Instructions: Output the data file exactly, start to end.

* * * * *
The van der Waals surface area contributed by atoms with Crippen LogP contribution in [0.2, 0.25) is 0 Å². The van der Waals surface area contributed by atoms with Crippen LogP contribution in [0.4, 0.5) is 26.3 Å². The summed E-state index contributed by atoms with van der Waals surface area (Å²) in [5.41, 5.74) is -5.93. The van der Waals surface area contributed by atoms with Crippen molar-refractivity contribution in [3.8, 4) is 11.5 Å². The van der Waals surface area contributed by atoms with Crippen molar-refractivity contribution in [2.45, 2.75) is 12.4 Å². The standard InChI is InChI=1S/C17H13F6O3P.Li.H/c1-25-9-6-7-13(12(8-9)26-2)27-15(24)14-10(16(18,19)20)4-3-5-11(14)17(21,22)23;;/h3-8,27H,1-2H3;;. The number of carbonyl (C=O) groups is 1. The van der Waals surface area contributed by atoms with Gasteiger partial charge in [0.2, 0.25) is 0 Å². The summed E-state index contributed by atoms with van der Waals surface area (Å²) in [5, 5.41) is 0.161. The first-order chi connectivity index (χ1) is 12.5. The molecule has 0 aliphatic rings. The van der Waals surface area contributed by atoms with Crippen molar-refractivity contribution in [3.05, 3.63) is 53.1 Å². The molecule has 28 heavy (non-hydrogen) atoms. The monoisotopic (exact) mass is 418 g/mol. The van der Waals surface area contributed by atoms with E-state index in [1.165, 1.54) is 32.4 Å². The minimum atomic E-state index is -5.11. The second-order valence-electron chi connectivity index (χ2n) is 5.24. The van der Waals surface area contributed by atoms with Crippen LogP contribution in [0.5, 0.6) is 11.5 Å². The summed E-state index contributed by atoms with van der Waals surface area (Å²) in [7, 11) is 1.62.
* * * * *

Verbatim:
The van der Waals surface area contributed by atoms with Crippen LogP contribution in [0.2, 0.25) is 0 Å². The van der Waals surface area contributed by atoms with Crippen LogP contribution in [0.4, 0.5) is 26.3 Å². The summed E-state index contributed by atoms with van der Waals surface area (Å²) in [5.41, 5.74) is -5.93. The van der Waals surface area contributed by atoms with Crippen molar-refractivity contribution in [3.8, 4) is 11.5 Å². The van der Waals surface area contributed by atoms with Crippen molar-refractivity contribution in [2.45, 2.75) is 12.4 Å². The standard InChI is InChI=1S/C17H13F6O3P.Li.H/c1-25-9-6-7-13(12(8-9)26-2)27-15(24)14-10(16(18,19)20)4-3-5-11(14)17(21,22)23;;/h3-8,27H,1-2H3;;. The number of carbonyl (C=O) groups is 1. The van der Waals surface area contributed by atoms with Gasteiger partial charge in [0.2, 0.25) is 0 Å². The summed E-state index contributed by atoms with van der Waals surface area (Å²) in [5, 5.41) is 0.161. The first-order chi connectivity index (χ1) is 12.5. The molecule has 0 aliphatic rings. The van der Waals surface area contributed by atoms with Crippen molar-refractivity contribution in [3.05, 3.63) is 53.1 Å². The molecule has 28 heavy (non-hydrogen) atoms. The monoisotopic (exact) mass is 418 g/mol. The van der Waals surface area contributed by atoms with E-state index in [1.165, 1.54) is 32.4 Å². The minimum atomic E-state index is -5.11. The second-order valence-electron chi connectivity index (χ2n) is 5.24. The van der Waals surface area contributed by atoms with Crippen LogP contribution in [0.5, 0.6) is 11.5 Å². The summed E-state index contributed by atoms with van der Waals surface area (Å²) in [7, 11) is 1.62.